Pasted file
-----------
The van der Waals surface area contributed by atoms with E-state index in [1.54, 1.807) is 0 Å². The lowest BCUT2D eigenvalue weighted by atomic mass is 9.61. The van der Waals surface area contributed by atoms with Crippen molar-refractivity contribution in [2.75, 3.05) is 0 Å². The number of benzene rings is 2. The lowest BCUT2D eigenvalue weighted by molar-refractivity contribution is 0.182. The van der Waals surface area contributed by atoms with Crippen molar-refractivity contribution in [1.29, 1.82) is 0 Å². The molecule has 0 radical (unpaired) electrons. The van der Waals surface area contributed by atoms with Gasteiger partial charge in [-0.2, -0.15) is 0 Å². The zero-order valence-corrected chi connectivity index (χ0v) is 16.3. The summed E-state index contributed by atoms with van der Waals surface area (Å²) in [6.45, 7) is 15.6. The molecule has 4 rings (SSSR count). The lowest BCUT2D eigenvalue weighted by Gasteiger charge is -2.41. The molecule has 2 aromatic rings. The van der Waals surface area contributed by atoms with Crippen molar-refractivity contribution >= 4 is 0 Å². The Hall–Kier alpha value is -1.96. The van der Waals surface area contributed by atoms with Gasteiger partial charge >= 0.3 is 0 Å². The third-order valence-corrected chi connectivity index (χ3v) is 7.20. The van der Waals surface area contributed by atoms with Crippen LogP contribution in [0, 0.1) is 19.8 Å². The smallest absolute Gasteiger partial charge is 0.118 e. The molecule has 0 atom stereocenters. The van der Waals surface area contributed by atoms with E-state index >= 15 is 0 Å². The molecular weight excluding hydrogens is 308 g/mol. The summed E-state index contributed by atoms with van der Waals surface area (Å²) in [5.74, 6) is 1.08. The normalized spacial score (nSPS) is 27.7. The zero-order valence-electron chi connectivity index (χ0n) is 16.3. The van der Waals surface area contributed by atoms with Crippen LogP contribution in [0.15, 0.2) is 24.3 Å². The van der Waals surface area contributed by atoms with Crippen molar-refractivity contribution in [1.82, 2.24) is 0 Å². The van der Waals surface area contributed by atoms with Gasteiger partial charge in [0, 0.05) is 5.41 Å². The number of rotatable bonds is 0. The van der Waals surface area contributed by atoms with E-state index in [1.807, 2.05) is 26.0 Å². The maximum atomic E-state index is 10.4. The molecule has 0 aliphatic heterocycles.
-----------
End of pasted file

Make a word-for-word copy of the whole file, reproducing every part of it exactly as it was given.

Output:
The van der Waals surface area contributed by atoms with E-state index in [1.54, 1.807) is 0 Å². The lowest BCUT2D eigenvalue weighted by atomic mass is 9.61. The van der Waals surface area contributed by atoms with Crippen molar-refractivity contribution in [2.75, 3.05) is 0 Å². The number of benzene rings is 2. The lowest BCUT2D eigenvalue weighted by molar-refractivity contribution is 0.182. The van der Waals surface area contributed by atoms with Crippen molar-refractivity contribution in [1.29, 1.82) is 0 Å². The molecule has 0 radical (unpaired) electrons. The van der Waals surface area contributed by atoms with Gasteiger partial charge in [-0.2, -0.15) is 0 Å². The zero-order valence-corrected chi connectivity index (χ0v) is 16.3. The summed E-state index contributed by atoms with van der Waals surface area (Å²) in [6.45, 7) is 15.6. The molecule has 4 rings (SSSR count). The lowest BCUT2D eigenvalue weighted by Gasteiger charge is -2.41. The molecule has 2 aromatic rings. The van der Waals surface area contributed by atoms with Crippen molar-refractivity contribution >= 4 is 0 Å². The Hall–Kier alpha value is -1.96. The van der Waals surface area contributed by atoms with Gasteiger partial charge >= 0.3 is 0 Å². The third-order valence-corrected chi connectivity index (χ3v) is 7.20. The van der Waals surface area contributed by atoms with Crippen LogP contribution in [0, 0.1) is 19.8 Å². The smallest absolute Gasteiger partial charge is 0.118 e. The molecule has 0 atom stereocenters. The van der Waals surface area contributed by atoms with E-state index >= 15 is 0 Å². The molecular weight excluding hydrogens is 308 g/mol. The summed E-state index contributed by atoms with van der Waals surface area (Å²) in [5.74, 6) is 1.08. The normalized spacial score (nSPS) is 27.7. The zero-order valence-electron chi connectivity index (χ0n) is 16.3. The van der Waals surface area contributed by atoms with Crippen LogP contribution in [0.15, 0.2) is 24.3 Å². The van der Waals surface area contributed by atoms with Crippen molar-refractivity contribution in [1.82, 2.24) is 0 Å². The van der Waals surface area contributed by atoms with Gasteiger partial charge in [0, 0.05) is 5.41 Å². The number of rotatable bonds is 0. The van der Waals surface area contributed by atoms with E-state index in [1.807, 2.05) is 26.0 Å². The maximum atomic E-state index is 10.4. The molecule has 0 aliphatic heterocycles.